The pivotal factor in my decision was my general interest in conflicts and inter-personal interaction. I was curious to see how people in other cultures deal with conflicts. As a peace expert I have the opportunity to explore this at grassroots level and to learn about others and about myself through intercultural exchange.

Tell us about a typical working day.
My working days vary enormously. Mostly I work in the office in the south of the country with the local expert. We discuss matters, document project activities and plan the next steps. Sometimes we are visited by volunteers who tell us about their progress and the challenges they are facing, or by other Rwandan civil society or state partners working in the same field. We often undertake field visits in the three districts in which we are working. Either we hold workshops which are attended by 30 of the total of 90 volunteers, or we visit individual volunteers and their ‘clients’ at their homes to investigate the peacebuilding impacts of our work and to listen to suggestions as to how it could be improved. About one third of my working time is spent in the main office of my partner organisation in Kigali, the capital city. Here I attend strategic meetings to strengthen IBUKA and help mainstream the knowledge on conflict transformation gained in the south within the organisation. I also support communication between IBUKA and GIZ. At regular meetings with other peace experts and partners of the Civil Peace Service, we refine the country programme together. And we’re stepping up cooperation between partner organisations.

How do you find working as a peace expert for the Civil Peace Service programme?
Exhausting and enriching! On the one hand, I’m very much responsible for what I do and have the opportunity to work closely with local partners and target groups, which gives me endless opportunities to make my own contributions and to help achieve results. It’s very satisfying to see the direct impacts of our work on the local population. On the other hand, processes are often sluggish and in some cases destructive. That makes it important to be able to distance yourself and to know just how much you can take. I see the Civil Peace Service programme as very much team-oriented though, and have received huge support and backing from within the programme.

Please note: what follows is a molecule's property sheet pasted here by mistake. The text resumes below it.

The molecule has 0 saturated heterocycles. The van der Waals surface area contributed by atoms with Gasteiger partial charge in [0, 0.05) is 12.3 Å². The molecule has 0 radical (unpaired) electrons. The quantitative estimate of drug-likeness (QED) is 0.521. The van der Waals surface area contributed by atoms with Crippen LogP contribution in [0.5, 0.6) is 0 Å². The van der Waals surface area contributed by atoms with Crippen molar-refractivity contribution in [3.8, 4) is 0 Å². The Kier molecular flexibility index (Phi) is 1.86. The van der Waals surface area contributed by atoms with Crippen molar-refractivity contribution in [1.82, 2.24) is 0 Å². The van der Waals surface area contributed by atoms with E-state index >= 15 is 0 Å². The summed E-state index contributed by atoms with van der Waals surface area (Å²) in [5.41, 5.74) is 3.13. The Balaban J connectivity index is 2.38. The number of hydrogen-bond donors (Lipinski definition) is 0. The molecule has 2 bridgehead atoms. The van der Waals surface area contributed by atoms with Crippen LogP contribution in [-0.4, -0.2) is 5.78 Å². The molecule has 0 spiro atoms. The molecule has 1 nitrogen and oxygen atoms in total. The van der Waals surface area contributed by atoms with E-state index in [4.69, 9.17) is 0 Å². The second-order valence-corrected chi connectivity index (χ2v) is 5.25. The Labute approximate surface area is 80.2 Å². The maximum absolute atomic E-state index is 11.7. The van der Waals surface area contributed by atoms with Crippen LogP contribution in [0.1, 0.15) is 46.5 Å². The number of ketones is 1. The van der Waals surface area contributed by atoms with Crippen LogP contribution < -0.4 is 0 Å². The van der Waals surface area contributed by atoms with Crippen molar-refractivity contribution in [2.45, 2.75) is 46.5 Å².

What has been your most important experience as a peace expert?
I’m impressed by the strength, openness and willingness to learn demonstrated by people who have experienced incredible suffering. My role as peace expert gives me direct access to the stories of ordinary Rwandans’ everyday lives, and allows me to see the changes these people go through as a result of the empowerment process we have initiated. Seeing how genocide survivors, who until recently were having problems coming to terms with their own trauma symptoms, are now supporting others and helping them cope with the suffering they have gone through, or how they achieve reconciliation with perpetrators, is a very moving testimony to humanity and hope.

What advice would you give to someone who wants to work as a peace expert for GIZ’s Development Service under the Civil Peace Service programme?
If you’re going to work as a peace expert, it’s important that you enjoy intercultural communication, that you have the will to listen properly, and that you’re a good team player. Before you take the step you should take a long hard look at your own ability to cope with frustration and consider how flexible you really are, because few things actually work out on the ground as planned. It’s absolutely essential to have effective, tried-and-tested self-protection mechanisms.